This is page numbers 41 - 72 of the Hansard for the 13th Assembly, 8th Session. The original version can be accessed on the Legislative Assembly's website or by contacting the Legislative Assembly Library. The word of the day was information.

Topics

Members Present

Honourable Jim Antoine, Honourable Charles Dent, Mr. Erasmus, Honourable Sam Gargan, Mrs. Groenewegen, Mr. Henry, Honourable Stephen Kakfwi, Mr. Krutko, Honourable Michael Miltenberger, Mr. Morin, Mr. Ootes, Mr. Rabesca, Honourable Floyd Roland, Honourable Vince Steen.

Oh, God, may your spirit and guidance be in us as we work for the benefit of all our people, for peace and justice in our land and for the constant recognition of the dignity and aspirations of those whom we serve. Amen.

Item 1: Prayer
Item 1: Prayer

Page 41

The Speaker Samuel Gargan

Thank you, Mr. Roland. Good afternoon. Orders of the day. Item 2, Ministers' statements. Mr. Dent.

Minister's Statement 5-13(8): Inuvik Gas Project Signals New Era For NWT Power Corporation
Item 2: Ministers' Statements

Page 41

Charles Dent Yellowknife Frame Lake

Thank you, Mr. Speaker. Good afternoon. Mr. Speaker, many Northerners remember the exciting days of the 1970s, and the oil and gas exploration boom in the Mackenzie Delta and Beaufort Sea. We witnessed the discovery of some of the largest reserves of hydrocarbon resources in the world.

Today, along with my colleague, the Honourable Floyd Roland, MLA for Inuvik, I take pleasure in saying that the NWT Power Corporation is one of the first commercial users of these resources. Tomorrow, the NWT Power Corporation will join with the Town of Inuvik and the Inuvialuit Petroleum Corporation and their partners, Alta Gas Services Incorporated, and Enbridge Incorporated, in ceremonies to mark the arrival of the first commercial gas deliveries from the Ikhil field. The ceremony will include the start up of two new natural gas driven generators.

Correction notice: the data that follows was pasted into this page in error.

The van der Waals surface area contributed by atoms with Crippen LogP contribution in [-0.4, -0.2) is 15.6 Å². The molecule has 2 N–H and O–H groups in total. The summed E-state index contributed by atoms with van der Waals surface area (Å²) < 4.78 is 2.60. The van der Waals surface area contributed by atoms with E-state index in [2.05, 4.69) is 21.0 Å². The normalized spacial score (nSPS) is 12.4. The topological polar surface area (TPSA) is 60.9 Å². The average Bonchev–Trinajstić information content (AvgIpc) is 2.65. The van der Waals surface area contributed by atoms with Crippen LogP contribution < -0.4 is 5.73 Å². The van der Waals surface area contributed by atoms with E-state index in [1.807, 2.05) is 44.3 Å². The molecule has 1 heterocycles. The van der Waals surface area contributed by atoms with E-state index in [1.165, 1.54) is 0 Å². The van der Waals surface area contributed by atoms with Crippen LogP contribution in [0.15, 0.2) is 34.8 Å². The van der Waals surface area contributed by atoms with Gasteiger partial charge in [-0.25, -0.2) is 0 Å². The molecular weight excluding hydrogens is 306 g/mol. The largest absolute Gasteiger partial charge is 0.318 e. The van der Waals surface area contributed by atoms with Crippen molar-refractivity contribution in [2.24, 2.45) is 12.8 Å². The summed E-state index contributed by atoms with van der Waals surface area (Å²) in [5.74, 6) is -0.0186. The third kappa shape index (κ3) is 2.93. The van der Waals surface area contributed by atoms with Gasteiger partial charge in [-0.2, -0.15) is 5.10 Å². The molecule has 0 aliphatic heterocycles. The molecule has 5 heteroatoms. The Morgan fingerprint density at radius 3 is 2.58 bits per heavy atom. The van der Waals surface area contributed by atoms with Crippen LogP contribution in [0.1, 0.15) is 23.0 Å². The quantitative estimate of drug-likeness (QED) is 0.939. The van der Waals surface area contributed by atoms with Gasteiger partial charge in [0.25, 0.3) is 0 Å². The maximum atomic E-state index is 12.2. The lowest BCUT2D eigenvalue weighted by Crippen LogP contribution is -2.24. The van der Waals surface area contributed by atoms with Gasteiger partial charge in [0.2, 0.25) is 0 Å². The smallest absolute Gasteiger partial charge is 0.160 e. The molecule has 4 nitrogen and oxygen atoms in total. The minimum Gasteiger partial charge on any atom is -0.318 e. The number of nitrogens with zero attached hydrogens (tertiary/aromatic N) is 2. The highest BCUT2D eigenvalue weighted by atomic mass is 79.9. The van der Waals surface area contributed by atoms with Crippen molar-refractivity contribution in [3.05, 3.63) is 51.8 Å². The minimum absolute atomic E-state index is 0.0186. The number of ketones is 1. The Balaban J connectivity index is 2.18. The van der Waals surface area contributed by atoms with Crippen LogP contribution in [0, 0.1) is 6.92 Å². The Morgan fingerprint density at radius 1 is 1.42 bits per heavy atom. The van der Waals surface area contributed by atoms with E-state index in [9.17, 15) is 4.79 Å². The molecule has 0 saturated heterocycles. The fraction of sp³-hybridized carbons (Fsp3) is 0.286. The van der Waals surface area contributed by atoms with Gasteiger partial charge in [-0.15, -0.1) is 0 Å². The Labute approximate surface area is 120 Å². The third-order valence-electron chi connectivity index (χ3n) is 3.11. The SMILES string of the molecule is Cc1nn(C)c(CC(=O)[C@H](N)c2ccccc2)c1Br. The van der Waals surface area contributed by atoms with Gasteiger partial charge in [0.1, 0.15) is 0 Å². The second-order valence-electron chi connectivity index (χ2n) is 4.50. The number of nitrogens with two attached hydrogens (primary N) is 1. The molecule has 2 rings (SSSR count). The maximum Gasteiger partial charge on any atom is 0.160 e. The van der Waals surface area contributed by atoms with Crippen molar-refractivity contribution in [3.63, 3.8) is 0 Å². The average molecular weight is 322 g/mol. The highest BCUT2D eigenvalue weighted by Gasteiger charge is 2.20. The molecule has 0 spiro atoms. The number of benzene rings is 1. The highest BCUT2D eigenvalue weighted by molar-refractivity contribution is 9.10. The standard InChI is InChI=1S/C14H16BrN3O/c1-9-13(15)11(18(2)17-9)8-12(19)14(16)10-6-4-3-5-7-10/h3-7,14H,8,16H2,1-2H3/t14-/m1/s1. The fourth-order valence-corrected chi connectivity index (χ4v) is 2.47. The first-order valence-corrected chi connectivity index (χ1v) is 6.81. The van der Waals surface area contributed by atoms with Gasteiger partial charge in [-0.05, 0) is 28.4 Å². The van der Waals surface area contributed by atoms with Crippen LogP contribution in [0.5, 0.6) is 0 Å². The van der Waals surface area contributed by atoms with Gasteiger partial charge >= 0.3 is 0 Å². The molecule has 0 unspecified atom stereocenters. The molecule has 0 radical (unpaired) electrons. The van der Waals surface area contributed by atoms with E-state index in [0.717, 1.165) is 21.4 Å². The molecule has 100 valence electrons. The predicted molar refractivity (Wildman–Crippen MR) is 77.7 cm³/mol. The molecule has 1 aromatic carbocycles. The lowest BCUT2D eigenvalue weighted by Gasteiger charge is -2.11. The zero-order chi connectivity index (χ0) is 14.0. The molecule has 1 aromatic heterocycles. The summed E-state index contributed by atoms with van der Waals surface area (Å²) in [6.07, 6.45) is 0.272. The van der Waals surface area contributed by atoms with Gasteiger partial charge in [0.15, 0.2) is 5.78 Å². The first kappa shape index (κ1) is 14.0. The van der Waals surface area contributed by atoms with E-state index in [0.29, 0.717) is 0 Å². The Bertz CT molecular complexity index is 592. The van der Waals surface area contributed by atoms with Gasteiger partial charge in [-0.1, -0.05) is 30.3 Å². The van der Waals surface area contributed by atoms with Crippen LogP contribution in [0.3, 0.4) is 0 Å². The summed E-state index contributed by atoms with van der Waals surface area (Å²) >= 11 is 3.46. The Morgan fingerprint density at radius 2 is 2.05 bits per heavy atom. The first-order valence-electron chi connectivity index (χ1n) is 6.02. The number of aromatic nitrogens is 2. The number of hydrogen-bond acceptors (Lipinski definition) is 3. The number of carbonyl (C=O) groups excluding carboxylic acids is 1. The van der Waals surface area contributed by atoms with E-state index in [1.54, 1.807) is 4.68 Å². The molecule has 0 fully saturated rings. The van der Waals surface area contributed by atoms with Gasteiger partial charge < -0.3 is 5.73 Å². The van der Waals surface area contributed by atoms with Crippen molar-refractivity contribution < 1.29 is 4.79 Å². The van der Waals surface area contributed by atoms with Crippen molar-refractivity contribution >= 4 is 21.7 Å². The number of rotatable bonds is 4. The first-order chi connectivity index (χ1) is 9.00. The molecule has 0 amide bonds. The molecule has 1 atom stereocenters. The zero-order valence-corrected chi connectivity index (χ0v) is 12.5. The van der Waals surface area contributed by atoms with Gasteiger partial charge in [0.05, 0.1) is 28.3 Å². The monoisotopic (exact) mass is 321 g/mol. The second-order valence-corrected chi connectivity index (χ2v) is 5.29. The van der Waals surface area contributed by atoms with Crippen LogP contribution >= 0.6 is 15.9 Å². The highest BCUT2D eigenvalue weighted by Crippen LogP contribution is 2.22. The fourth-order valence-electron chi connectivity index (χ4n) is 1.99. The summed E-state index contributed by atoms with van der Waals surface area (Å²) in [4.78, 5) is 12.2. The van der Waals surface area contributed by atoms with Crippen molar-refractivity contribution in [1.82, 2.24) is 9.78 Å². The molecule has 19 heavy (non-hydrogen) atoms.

Of special significance is the Power Corporation's role as the anchor customer for the system. The corporation's conversion from diesel fuel was the economic key to the project, and brings many benefits to Inuvik power customers.

Over the minimum 15 year life of the project, the new gas supply will replace some 70 barge loads of southern diesel fuel imports to Inuvik. This will save Inuvik power customers an estimated $20 to $25 million by, in part, decreasing the future need for infrastructure to generate electricity.

Greenhouse gas emissions will be cut by some 100,000 tonnes, or 32 percent by new gas driven engines that run cleaner, quieter and more efficiently than diesels. This improvement will help the Corporation, and the NWT, play our part in achieving Canada's commitment to reduce pollution as part of the 1996 Kyoto clean air accord.

As Inuvik Gas Limited develops the town's gas distribution system, businesses and homeowners will be also able to convert to the new energy source for heating and other uses.

This development holds great promise for similar projects in other NWT communities located near natural gas discoveries or pipelines.

Along with Mr. Roland, I invite this Assembly to join me in congratulating the Town of Inuvik, the Inuvialuit Petroleum Corporation and the NWT Power Corporation on their achievement and this exciting new era in northern energy development. Thank you.

--Applause

Minister's Statement 5-13(8): Inuvik Gas Project Signals New Era For NWT Power Corporation
Item 2: Ministers' Statements

Page 41

The Speaker Samuel Gargan

Thank you, Ministers' statements. Mr. Miltenberger.

Minister's Statement 6-13(8): Sharing Best Ideas
Item 2: Ministers' Statements

Page 41